There seems to be an explanation to that blood vial’s sketchy hole on “Making a Murderer”

We won’t lie to you. That part in Making a Murderer, When Avery’s attorneys Dean Strang and Jerry Buting discovered that unsealed styrofoam evidence box containing (what appeared to be) their client’s tampered-with blood sample, we got a little excited. Yes, we thought. This is the damning evidence that will connect the Manitowoc County Sheriff’s department to the murder of Teresa Halbach! 

Unfortunately, the test devised by the FBI to detect EDTA, a chemical found in test tubes, proved inconclusive. In the end, there was no indication that the blood found in Teresa Halbach’s car came from a test tube rather than a free-flowing source (i.e. Steven Avery’s human body).

Nevertheless, viewers still had misgivings about the blood vial, particularly due to the haphazard investigation of Teresa Halbach’s death in Making a Murderer.


Now, OnMilwaukee has obtained court documents stating the prison nurse who drew Steven Avery’s blood in 1996 “would testify that she was the one who put the hole in the vacutainer tube at issue.” Which of course would have been a big game-changer for the trial and the docu-series.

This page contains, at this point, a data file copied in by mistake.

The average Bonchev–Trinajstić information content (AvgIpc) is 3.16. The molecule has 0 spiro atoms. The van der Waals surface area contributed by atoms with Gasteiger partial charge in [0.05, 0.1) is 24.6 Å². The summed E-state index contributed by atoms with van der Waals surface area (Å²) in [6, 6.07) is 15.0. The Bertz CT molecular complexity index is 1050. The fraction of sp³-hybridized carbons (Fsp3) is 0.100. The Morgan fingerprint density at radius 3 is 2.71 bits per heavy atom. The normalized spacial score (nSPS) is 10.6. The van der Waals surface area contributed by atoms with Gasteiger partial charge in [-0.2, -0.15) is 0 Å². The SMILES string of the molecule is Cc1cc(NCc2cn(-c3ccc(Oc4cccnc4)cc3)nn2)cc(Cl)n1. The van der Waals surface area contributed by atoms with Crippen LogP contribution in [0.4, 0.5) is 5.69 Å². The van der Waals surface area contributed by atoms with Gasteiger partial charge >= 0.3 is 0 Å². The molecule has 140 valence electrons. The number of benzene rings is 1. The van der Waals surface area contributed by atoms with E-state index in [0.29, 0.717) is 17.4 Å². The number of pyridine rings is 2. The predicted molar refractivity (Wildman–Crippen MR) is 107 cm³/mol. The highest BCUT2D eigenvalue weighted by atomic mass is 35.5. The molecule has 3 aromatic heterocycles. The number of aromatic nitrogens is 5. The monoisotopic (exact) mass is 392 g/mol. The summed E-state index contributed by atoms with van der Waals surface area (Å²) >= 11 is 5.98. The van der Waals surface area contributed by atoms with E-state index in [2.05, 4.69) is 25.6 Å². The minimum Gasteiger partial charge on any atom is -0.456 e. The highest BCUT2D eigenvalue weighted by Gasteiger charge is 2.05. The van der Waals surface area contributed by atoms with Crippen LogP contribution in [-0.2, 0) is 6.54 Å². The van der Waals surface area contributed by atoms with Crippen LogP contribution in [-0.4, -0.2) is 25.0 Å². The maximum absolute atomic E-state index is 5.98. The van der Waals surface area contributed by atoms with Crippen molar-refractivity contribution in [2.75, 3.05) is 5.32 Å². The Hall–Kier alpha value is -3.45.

Ultimately the nurse, named Marlene Kranitz, did not testify because “the prosecution didn’t think the defense had raised the blood hole theory at trial strongly enough to warrant rebuttal.” Kranitz died in 2012.

OnMilwaukee tapped Dennis Ernst, the director for the Center of Phlebotomy Education in Coyon, IN, for insight on the suspicious vial. According to Ernst, it would be more suspicious if the vial didn’t have a hole in its rubber stopper. “The only way such a blood vial would not have a hole is if the medical professional violated standards and did not properly insert the blood in the tube and instead just ‘dumped it in there,’” OnMilwaukee reports.

However, Making a Murderer tells a much different story. In fact, Jerry Buting said the laboratory that processed the 1996 vial does not put such holes in blood vials. Ernst and Black maintained their statements despite this.

This leads us to our next burning question: If the blood wasn’t tampered with, then why would the evidence box have a broken seal?

According to court records, it’s believed that then-Manitowoc County DA E. James Fitzgerald unsealed the box on June 19, 2002 when he “opened the box with the blood vial in it and closed it again two minutes later. It was believed the evidence tape seal was broken at that time.”

Could the vial have been tampered with after Kranitz inserted the blood? Perhaps an accurate EDTA test would put a rest to all of this speculation.

(Images via Netflix)